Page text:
JP5410492B2 - Wireless communication system - Google Patents

Wireless communication system Download PDF

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JP5410492B2
JP5410492B2 JP2011229635A JP2011229635A JP5410492B2 JP 5410492 B2 JP5410492 B2 JP 5410492B2 JP 2011229635 A JP2011229635 A JP 2011229635A JP 2011229635 A JP2011229635 A JP 2011229635A JP 5410492 B2 JP5410492 B2 JP 5410492B2
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communication mode
channel
communication
packet
downlink
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JP2012050127A (en
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イー バーナード,マイケル
ジェイ ムルスレイ,ティモシー
ハント,バーナード
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ペンドラゴン ワイヤレス エルエルシー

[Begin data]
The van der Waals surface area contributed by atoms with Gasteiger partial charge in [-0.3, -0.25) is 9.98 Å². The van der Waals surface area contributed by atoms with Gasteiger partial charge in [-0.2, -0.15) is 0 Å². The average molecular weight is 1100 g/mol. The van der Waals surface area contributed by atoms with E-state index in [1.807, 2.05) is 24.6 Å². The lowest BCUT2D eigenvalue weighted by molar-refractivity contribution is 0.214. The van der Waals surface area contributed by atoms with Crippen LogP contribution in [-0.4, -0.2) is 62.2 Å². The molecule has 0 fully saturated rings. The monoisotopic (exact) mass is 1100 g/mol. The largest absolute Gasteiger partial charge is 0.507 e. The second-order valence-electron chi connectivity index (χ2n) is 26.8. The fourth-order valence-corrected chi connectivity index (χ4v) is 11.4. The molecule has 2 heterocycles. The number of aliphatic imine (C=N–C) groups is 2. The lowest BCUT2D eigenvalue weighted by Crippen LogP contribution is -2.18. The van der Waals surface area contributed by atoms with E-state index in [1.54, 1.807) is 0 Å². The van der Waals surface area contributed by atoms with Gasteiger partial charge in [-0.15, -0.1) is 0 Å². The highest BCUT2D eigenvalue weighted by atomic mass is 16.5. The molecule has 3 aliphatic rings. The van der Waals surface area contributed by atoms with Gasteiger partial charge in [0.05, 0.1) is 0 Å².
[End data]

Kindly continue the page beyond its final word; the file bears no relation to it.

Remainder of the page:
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    • HELECTRICITY
    • H04ELECTRIC COMMUNICATION TECHNIQUE
    • H04WWIRELESS COMMUNICATION NETWORKS
    • H04W36/00Hand-off or reselection arrangements
    • H04W36/16Performing reselection for specific purposes
    • HELECTRICITY
    • H04ELECTRIC COMMUNICATION TECHNIQUE
    • H04LTRANSMISSION OF DIGITAL INFORMATION, e.g. TELEGRAPHIC COMMUNICATION
    • H04L12/00Data switching networks
    • H04L12/54Store-and-forward switching systems
    • H04L12/56Packet switching systems
    • H04L12/5691Access to open networks; Ingress point selection, e.g. ISP selection
    • H04L12/5692Selection among different networks
    • HELECTRICITY
    • H04ELECTRIC COMMUNICATION TECHNIQUE
    • H04LTRANSMISSION OF DIGITAL INFORMATION, e.g. TELEGRAPHIC COMMUNICATION
    • H04L69/00Application independent communication protocol aspects or techniques in packet data networks
    • H04L69/08Protocols for interworking or protocol conversion
    • HELECTRICITY
    • H04ELECTRIC COMMUNICATION TECHNIQUE
    • H04WWIRELESS COMMUNICATION NETWORKS